Stuff You Never Study in School: Reconstruction and the Freedman’s Bureau

Reconstruction Plans - Reconstruction Era

Episode 17: Reconstruction and the Freedmen’s Bureau

A New History of the American South

Dr Edward Ayers (2018)

Film Review

As I never studied Reconstruction in school, I found this lecture particularly valuable.

After the 1864 election, Republicans controlled the House and Senate by large majorities. Although most northerners wanted to bring Union troops home, Republicans considered ongoing military occupation essential to protect former slaves and to prevent former secessionists from resuming power.[1] Following the ceasefire that officially ended the Civil War, riots occurred in Memphis, New Orleans and other cities in which police and other whites (in some cases led by the Ku Klux Klan [2]) brutally assaulted and killed former slaves and burned their homes.

Ayers credits the Freedmen’s Bureau (1865-1872) for the most significant benefits of Reconstruction. During its operation it started 3,000 public schools, as well as assisting both landowners and former slaves in negotiating contracts enabling the latter to work for wages as free laborers.

During the 1866 midterm elections, Democratic President Andrew Johnson undertook an extremely controversial campaign tour in which he (as a former slave owner) boasted about his vetoes of civil rights legislation, mass pardons of former Confederate officials and their return to high level offices in state and federal government. This strategy backfired, resulting in a ferocious popular backlash, as well as Republican gains in Congress, as well Republican victories in all governors races and Republican control of all state legislatures.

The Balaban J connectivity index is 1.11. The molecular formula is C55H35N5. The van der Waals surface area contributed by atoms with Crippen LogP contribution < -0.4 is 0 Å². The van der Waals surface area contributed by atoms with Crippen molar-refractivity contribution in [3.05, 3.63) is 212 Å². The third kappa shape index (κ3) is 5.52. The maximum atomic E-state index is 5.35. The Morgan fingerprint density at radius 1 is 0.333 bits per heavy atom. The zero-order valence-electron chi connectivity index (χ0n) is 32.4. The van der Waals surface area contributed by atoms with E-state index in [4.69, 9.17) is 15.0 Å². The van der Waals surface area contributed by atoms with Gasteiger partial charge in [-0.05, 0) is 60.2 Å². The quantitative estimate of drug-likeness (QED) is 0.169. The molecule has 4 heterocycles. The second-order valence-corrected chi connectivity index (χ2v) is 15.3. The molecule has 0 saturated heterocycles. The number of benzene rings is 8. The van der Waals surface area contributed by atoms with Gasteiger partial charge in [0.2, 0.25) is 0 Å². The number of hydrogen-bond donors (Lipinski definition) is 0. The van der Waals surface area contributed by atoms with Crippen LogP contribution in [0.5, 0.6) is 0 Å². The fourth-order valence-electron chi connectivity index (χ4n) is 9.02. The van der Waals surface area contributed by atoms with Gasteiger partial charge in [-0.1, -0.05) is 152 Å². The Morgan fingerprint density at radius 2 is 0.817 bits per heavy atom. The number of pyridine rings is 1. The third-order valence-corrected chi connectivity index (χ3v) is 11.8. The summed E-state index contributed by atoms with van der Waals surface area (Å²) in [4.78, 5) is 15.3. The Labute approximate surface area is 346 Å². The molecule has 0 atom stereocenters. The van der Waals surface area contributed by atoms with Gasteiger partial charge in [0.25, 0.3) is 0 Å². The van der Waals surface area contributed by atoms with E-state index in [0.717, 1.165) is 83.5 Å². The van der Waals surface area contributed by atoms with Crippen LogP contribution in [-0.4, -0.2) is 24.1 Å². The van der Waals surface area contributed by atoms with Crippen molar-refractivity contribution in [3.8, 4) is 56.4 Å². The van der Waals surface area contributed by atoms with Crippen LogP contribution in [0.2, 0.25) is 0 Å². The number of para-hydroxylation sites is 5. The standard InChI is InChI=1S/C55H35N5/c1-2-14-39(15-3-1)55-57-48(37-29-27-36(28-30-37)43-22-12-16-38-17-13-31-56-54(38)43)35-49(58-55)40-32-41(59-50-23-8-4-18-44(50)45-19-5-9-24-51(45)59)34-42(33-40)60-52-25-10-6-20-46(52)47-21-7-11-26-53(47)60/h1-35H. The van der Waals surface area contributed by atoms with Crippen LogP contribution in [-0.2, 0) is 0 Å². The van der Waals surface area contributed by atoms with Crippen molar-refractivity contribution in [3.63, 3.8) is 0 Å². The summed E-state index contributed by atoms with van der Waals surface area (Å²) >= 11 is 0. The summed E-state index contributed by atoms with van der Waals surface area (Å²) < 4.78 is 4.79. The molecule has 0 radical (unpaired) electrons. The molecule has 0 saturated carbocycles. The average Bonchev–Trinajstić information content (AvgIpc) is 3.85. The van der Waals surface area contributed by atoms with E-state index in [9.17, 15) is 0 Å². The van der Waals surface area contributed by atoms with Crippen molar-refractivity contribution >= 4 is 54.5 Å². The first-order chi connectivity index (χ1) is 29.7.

The 1866 Civil Rights Act was the first law to define US citizenship and to guarantee equal protection under the law for all citizens. Johnson vetoed it, and Congress overturned his veto for the first time in US history. In the same year, both houses of Congress also approved the 14th Amendment (ratified by states in July 1868). In addition to granting automatic citizenship to all US-born persons, it also granted equal protection to all citizens and voting rights to all male[3] citizens. This amendment also provided for states abridging these voting rights to experience a decrease in congressional representation.

In 1867, Congress passed the Military Reconstruction Act, which placed the states of the former Confederacy under military rule (except for Tennessee, the only southern state to ratify the 14th Amendment and be readmitted to the Union). To be reaccepted into the Union, the other former Confederate states had to rewrite their constitutions accepting the 14th Amendment.

Congress also gave itself the power to convene special sessions,[4] as well as passing the Tenure of Office Act. This law made it illegal for the president to fire federal officers confirmed by the Senate. In 1868, after Johnson fired the Secretary of War, he became the first president to be impeached (followed by his acquittal in the Senate).

Despite their new legal rights, the majority of former slaves struggled to make a living in the Reconstruction South. In 1870 the final four states (Virginia, Mississippi, Texas and Georgia) were readmitted to the Union. Troops remained in the South until 1876.

In 1869, Congress approved the 15th Amendment (ratified in 1870) which  prohibits the federal government and each state from denying or abridging a citizen’s right to vote “on account of race color or previous condition of servitude.” According to Ayers, the primary rationale for the amendment was the large number of northern voters who didn’t agree with Black suffrage.

[1] Democrat Andrew Johnson granted pardons to most former Confederate leaders.

[2] The KKK was founded in 1863.

[3] Suffragettes who had campaigned tirelessly for abolition were extremely angry when the 14th Amendment essentially denied them the right to vote.

[4] To avoid a recurrence of the power vacuum occurring after Lincoln’s assassination when they were in recess for seven months.